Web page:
The resurgence of the Covid-19 pandemic has continued to affect different groups of people in different ways. In this report ENE OSHABA writes on the fears of rural Fulani women in Abuja community in the wake of the second wave of the coronavirus.
The second wave of the coronavirus has continued to spread as authorities express concerns over people’s attitude towards the pandemic and non adherence to safety measures.
The Presidential Task Force on Covid-19 has affirmed that there has been a rise in the number of cases recorded, particularly with the just concluded festive period.
During the first wave, citizens were urged to keep to all the safety measures in order to stay safe, however, various reports depicted a geometrical increase in the number of cases showing that many citizens may have threw caution to the wind leading to the second and reportedly even more deadlier second wave.
The situation has renewed fear amongst citizens, especially possibility of a second lockdown. This is against the background of the economic and social impact of the initial lockdown by government to curb the spread of the pandemic. Women were the worst hit as they had to think outside the box in order to fend for their children and families.
Amongst those scared of the news of the second wave due to rising cases and possible lockdown are women in the Rugan Ardo Community located close to the Idu Train Station in the Federal Capital Territory (FCT).
For these women, it would be a disaster if any of them were infected with the coronavirus due to their poor educational status and long standing poverty among other reasons.
“We have been living in this community for over 100 years and we don’t have any other home but unfortunately this place has been sold out and they say it’s not our place.
“Now we are scared because we heard the coronavirus is increasing and if there is another lockdown we would suffer more because we don’t have any other place to go to,” most of the women who spoke to Blueprint Weekend cried out.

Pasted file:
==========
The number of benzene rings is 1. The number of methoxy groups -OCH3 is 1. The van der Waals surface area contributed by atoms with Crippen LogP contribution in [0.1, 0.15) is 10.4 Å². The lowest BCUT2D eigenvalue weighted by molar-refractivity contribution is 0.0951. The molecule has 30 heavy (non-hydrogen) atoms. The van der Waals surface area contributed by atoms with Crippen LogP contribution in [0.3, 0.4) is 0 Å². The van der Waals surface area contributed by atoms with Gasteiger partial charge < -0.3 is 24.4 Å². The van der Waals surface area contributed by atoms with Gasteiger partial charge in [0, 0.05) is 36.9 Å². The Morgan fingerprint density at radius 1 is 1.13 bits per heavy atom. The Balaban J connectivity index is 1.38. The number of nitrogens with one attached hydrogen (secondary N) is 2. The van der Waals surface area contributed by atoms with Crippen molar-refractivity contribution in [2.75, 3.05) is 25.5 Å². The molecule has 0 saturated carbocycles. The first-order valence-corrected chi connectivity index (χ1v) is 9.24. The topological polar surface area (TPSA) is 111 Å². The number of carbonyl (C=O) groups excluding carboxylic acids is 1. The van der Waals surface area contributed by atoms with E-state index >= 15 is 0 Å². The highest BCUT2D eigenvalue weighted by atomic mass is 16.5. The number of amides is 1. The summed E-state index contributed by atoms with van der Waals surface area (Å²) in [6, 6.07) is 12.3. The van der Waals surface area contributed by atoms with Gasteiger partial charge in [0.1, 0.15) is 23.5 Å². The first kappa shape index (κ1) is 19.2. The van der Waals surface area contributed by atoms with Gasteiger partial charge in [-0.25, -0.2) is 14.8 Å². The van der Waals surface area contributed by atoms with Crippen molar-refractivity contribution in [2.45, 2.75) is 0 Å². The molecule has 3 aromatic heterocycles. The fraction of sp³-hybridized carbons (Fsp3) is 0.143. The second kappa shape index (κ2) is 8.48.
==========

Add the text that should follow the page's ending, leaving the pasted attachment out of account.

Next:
In a bid to sensitise the women on the pandemic a media-based Non-Governmental Organisation (NGO), PAGED Initiative, carried out a video documentary outreach on the coronavirus pandemic in the community.
Blueprint Weekend reports that the women enumerated four major challenges they face with lack of healthcare facilities/providers especially for those pregnant topping their needs.
For 52-year-old mother of 12 and wife to the Community Head, Salamatu Mohammed, the poor living conditions especially as it concerns healthcare, water, hygiene, and education for their children has constantly given them sleepless nights.
Though sitting on a mat under the tree in her compound to relax, she did not look relaxed as she spoke with our correspondent, rather, fear, despair and uncertainty for better living was written all over her.
According to Salamatu, they were much aware of the coronavirus pandemic, pointing out that when PAGED Initiative visited to intimate them, they also listened to news on radio to get more information, as well as hear from people outside their community.
She bemoaned the fact that members of the community were being neglected by government notwithstanding that they are bonafide citizens of the country.
According to her, since the outbreak of the coronavirus their only source of income, which is selling of fresh milk popularly called nunu in Fulani, has dropped.
“We have been here for over 70 years, I was born here and I gave birth here and my children have also given birth here.
“Right now I don’t do anything unlike before when I used to hawk and this is because since the outbreak of Covid-19 I was asked to stop because of the pandemic.
“I sell milk going from house to house if I couldn’t sell I bring it back here but since the outbreak of Covid-19, I got tired of hawking because nobody buys it because of the pandemic.
“So, I decided to stay at home and I am doing nothing. We only eat what people bring for us because even if I go hawking nobody will buy.
“We also used to farm but they have sold the whole place so the owners of the land told us to stop farming there. Now we don’t have food, we only all contribute what we can to buy food from the market anytime you see us with food.
“Nobody wants to buy our nunu because everyone is scared of getting infected, I have not been going to the market because I will just end up going round, spend the little I have on transportation without selling anything. We are hungry and scared,” she said.
Speaking further, she said: “We heard about the coronavirus and we are scared. We used to wash our hands regularly as we have been advised to but sometimes we don’t even have the water, even if one go to the toilet, you just use small soap and water to wash it because there is no water.
“This well of water you’re seeing here will not give half bucket each to everyone in this house so we just reserve the water for drinking because there are many households in this ruga. We go to fetch water for general use from a stream far away from this our settlement one can spend like one hour before reaching the junction. So, you spend two hours to and from just to fetch a bucket or big bowl of water.